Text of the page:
Children’s Health, Corporate America, and Nationalism in the Cold War

AHA Session 12
Thursday, January 4, 2018: 1:30 PM-3:00 PM
Congressional Room B (Omni Shoreham, West Lobby)
John Swann, US Food and Drug Administration
A “Big Business Built for Little Customers,” 1948–73
Cynthia Connolly, University of Pennsylvania
“Down Go the Mean Old Germs!” Creating Antiseptic Havens in Cold War America
Alexandra Lord, National Museum of American History, Smithsonian Institution
Playing Surgeon: Children’s Toys and Games Involving Surgical Procedures
Susan Lederer, University of Wisconsin–Madison
The Audience

Session Abstract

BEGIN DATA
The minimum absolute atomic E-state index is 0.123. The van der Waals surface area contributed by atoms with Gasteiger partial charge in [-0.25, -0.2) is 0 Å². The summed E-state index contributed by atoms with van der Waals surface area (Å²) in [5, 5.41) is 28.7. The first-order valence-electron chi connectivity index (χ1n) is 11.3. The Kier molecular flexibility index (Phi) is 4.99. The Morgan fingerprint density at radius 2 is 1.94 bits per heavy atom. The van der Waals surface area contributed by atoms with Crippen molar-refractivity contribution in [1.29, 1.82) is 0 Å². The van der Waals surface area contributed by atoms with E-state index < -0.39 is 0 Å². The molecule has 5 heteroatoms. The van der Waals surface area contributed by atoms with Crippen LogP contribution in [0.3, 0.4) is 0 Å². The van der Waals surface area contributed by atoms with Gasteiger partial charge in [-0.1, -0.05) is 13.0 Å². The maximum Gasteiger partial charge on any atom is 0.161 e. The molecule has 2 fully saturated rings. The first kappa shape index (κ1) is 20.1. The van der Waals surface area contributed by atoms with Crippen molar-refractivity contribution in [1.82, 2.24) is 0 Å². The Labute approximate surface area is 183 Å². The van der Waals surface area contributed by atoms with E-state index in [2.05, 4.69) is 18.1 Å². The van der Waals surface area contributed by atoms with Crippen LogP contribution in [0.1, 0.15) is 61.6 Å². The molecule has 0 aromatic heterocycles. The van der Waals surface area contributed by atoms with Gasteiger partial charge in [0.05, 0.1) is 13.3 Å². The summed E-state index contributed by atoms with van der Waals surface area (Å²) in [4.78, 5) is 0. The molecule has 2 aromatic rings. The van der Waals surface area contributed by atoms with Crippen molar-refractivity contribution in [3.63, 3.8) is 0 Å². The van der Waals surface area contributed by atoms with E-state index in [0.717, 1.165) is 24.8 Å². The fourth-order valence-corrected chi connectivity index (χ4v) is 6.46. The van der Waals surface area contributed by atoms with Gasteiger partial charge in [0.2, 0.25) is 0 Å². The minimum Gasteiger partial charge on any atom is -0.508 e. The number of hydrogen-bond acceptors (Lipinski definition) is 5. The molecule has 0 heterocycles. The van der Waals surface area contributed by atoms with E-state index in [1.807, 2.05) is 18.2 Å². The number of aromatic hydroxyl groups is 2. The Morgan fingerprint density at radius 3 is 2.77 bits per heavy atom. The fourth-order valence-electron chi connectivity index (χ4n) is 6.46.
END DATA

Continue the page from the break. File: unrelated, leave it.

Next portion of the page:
For many Americans, the idea of a safe and healthy childhood has often been seen as integral to their national identity. In the wake of World War II, this belief was especially paramount as the health of American children presented such a sharp contrast to that of their counterparts in Europe and Asia. But as the Cold War loomed, protecting and maintaining American children’s health became a growing challenge. Joining forces to create and provide health-care products to protect American children, toymakers, pharmaceutical companies, and even the personal-care industry targeted American children and their parents with an array of health-care products, toys, and even new pharmaceuticals specially created for children. While marketed broadly to all American children, the persistence of gender divisions, racial segregation, and socio-economic disparities during this period meant that not all American children experienced these products in the same way. However, the creation of national and even global markets for many of these products helped ensure that many of the health-oriented toys, pharmaceuticals and health-care products produced for children became mainstays in American culture. But the proliferation and widespread adoption of these items sparks many questions: How have manufacturers understood the best interests of children? Have parents, consumers, and children themselves been able to influence the development and marketing of health-care products or has this control been ceded to large corporations? Did these products challenge or simply perpetuate gender, racial and class norms in Cold War America? Who speaks for children and why? Through an exploration of the interconnections between medicine, science, and capitalism, this panel will explore how corporations in partnership with scientists and practitioners have shaped American consumers’ understanding of health and health care from a very young age.
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